This weekend, A Better Balance joined researchers and advocates from across the country in Washington, D.C., for Pathways to Gender Equality, a conference organized by the Institute for Women’s Policy Research and American University’s Program on Gender Analysis in Economics. The conference featured a wide range of economic and policy experts, including such leaders as former Federal Reserve Chair Janet Yellen.
Senior Staff Attorney Molly Weston Williamson spoke on a panel organized by A Better Balance entitled Families, Care & the Future of Work: A Gender Lens on the Gig Economy. She was joined by Josephine Kalipeni, Director of Policy and Partnerships at Caring Across Generations, and writer and activist Kimberly Seals Allers, with research contributed by Kristin E. Smith of the University of New Hampshire’s Carsey School of Public Policy. Krushna Ranuware, of the Maxwell School of Citizenship and Public Affairs at Syracuse University, moderated. The panel explored the opportunities and challenges for innovative safeguards like paid family and medical leave, paid safe and sick time, and universal family care in the context of the rise of the gig economy. The discussion focused on the intersecting impacts of race, gender, and immigration status and the need to value both paid and unpaid care.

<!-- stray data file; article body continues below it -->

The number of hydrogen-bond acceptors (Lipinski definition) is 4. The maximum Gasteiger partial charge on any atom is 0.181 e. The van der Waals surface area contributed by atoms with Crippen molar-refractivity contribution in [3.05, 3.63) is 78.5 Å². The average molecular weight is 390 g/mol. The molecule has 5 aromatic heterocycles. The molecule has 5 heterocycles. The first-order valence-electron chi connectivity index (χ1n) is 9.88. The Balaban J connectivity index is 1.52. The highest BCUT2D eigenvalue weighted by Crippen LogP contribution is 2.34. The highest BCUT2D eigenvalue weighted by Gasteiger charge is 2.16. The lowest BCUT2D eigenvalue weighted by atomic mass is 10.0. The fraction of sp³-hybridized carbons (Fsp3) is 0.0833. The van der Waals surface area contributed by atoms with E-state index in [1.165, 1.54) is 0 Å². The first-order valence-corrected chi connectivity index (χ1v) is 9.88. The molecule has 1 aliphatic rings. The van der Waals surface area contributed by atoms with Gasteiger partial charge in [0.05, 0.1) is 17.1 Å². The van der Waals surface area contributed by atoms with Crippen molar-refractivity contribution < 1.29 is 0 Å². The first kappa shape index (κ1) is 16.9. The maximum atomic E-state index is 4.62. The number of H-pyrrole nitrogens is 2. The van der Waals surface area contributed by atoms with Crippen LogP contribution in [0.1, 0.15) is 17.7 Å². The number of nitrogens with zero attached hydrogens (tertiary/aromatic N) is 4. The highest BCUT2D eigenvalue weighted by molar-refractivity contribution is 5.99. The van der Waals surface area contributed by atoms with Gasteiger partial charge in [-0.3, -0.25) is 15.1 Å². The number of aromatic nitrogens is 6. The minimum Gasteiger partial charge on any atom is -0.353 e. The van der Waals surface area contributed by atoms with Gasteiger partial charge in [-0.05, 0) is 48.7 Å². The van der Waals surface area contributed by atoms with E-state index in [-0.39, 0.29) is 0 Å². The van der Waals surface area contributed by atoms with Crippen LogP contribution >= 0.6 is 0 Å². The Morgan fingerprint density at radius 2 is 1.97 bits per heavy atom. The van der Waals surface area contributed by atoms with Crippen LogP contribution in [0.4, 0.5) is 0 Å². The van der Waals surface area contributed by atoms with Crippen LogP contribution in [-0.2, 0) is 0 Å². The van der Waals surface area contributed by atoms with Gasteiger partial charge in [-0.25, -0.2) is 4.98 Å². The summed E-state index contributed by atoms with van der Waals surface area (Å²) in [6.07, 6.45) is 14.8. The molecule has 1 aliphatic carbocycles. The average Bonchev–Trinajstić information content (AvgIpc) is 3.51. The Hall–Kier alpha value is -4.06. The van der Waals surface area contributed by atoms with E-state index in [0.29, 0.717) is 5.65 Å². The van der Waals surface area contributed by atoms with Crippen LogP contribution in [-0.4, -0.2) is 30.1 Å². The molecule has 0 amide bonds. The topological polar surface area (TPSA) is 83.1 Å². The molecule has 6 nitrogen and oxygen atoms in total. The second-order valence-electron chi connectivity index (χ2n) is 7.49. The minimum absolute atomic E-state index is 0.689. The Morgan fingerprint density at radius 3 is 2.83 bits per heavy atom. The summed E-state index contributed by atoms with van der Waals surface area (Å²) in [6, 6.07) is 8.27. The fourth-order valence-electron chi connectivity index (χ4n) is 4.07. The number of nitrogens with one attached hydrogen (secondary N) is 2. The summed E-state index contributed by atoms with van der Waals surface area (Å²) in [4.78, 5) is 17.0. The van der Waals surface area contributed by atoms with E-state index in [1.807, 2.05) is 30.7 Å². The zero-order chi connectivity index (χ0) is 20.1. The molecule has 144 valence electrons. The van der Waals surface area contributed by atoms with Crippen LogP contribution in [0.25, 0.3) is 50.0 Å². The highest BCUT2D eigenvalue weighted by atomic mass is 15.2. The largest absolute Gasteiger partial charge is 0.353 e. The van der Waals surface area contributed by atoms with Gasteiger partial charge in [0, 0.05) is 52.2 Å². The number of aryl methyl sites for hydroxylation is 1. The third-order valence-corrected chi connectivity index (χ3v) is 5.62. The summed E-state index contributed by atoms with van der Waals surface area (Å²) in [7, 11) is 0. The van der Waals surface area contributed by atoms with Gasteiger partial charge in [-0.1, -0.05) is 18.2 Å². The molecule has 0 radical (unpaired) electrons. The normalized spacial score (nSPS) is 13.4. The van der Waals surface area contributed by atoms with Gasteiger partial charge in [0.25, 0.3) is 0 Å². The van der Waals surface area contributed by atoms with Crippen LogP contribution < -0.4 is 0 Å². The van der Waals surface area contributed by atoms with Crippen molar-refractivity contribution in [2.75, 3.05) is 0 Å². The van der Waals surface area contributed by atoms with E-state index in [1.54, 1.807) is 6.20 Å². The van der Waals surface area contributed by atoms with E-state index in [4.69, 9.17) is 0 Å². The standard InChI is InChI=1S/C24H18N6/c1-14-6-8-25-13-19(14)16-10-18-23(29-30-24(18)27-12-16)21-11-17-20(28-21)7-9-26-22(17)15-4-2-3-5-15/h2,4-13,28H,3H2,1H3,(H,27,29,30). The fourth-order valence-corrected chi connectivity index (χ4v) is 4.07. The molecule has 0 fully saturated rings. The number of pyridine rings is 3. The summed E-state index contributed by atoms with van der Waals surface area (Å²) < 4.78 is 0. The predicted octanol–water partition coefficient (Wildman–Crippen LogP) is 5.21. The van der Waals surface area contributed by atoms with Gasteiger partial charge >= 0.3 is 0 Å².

Williamson’s remarks built on A Better Balance’s ongoing series of policy briefs on paid leave and the future of work, Constructing 21st Century Rights for a Changing Workforce. The first brief in the series considered how paid family and medical leave laws can cover self-employed workers like freelancers and independent contractors. The second brief, released last month, focuses on how paid family and medical leave laws can effectively cover nonstandard employees, including part-time workers, seasonal workers, temporary workers, and domestic workers. The final brief in the series will look at how paid sick time laws can effectively cover nonstandard workers.